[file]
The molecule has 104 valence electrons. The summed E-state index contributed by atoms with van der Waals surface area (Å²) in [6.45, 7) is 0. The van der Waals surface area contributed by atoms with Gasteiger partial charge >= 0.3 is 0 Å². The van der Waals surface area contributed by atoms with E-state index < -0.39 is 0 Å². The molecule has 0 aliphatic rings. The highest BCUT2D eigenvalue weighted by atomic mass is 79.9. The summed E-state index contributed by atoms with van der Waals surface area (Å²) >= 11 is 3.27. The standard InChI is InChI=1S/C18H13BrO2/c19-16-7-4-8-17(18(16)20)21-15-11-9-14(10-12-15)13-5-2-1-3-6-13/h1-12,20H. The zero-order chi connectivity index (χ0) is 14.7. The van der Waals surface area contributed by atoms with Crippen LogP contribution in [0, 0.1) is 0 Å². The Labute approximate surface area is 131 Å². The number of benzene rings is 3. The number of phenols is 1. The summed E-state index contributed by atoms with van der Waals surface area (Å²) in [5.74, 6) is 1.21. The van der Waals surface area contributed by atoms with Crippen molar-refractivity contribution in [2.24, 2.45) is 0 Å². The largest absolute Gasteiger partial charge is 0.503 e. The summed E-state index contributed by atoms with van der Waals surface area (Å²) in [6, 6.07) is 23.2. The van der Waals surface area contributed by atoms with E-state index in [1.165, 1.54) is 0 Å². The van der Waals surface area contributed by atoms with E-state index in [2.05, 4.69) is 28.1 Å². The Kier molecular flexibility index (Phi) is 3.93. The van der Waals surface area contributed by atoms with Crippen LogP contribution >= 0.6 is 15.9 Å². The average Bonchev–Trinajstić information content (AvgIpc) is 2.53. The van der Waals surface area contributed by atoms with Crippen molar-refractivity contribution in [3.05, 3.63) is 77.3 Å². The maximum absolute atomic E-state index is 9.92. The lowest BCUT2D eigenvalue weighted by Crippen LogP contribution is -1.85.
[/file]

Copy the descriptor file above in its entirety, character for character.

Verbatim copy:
The molecule has 104 valence electrons. The summed E-state index contributed by atoms with van der Waals surface area (Å²) in [6.45, 7) is 0. The van der Waals surface area contributed by atoms with Gasteiger partial charge >= 0.3 is 0 Å². The van der Waals surface area contributed by atoms with E-state index < -0.39 is 0 Å². The molecule has 0 aliphatic rings. The highest BCUT2D eigenvalue weighted by atomic mass is 79.9. The summed E-state index contributed by atoms with van der Waals surface area (Å²) >= 11 is 3.27. The standard InChI is InChI=1S/C18H13BrO2/c19-16-7-4-8-17(18(16)20)21-15-11-9-14(10-12-15)13-5-2-1-3-6-13/h1-12,20H. The zero-order chi connectivity index (χ0) is 14.7. The van der Waals surface area contributed by atoms with Crippen LogP contribution in [0, 0.1) is 0 Å². The Labute approximate surface area is 131 Å². The number of benzene rings is 3. The number of phenols is 1. The summed E-state index contributed by atoms with van der Waals surface area (Å²) in [5.74, 6) is 1.21. The van der Waals surface area contributed by atoms with Crippen molar-refractivity contribution in [2.24, 2.45) is 0 Å². The largest absolute Gasteiger partial charge is 0.503 e. The summed E-state index contributed by atoms with van der Waals surface area (Å²) in [6, 6.07) is 23.2. The van der Waals surface area contributed by atoms with E-state index in [1.165, 1.54) is 0 Å². The van der Waals surface area contributed by atoms with E-state index in [2.05, 4.69) is 28.1 Å². The Kier molecular flexibility index (Phi) is 3.93. The van der Waals surface area contributed by atoms with Crippen LogP contribution >= 0.6 is 15.9 Å². The average Bonchev–Trinajstić information content (AvgIpc) is 2.53. The van der Waals surface area contributed by atoms with Crippen molar-refractivity contribution in [3.05, 3.63) is 77.3 Å². The maximum absolute atomic E-state index is 9.92. The lowest BCUT2D eigenvalue weighted by Crippen LogP contribution is -1.85.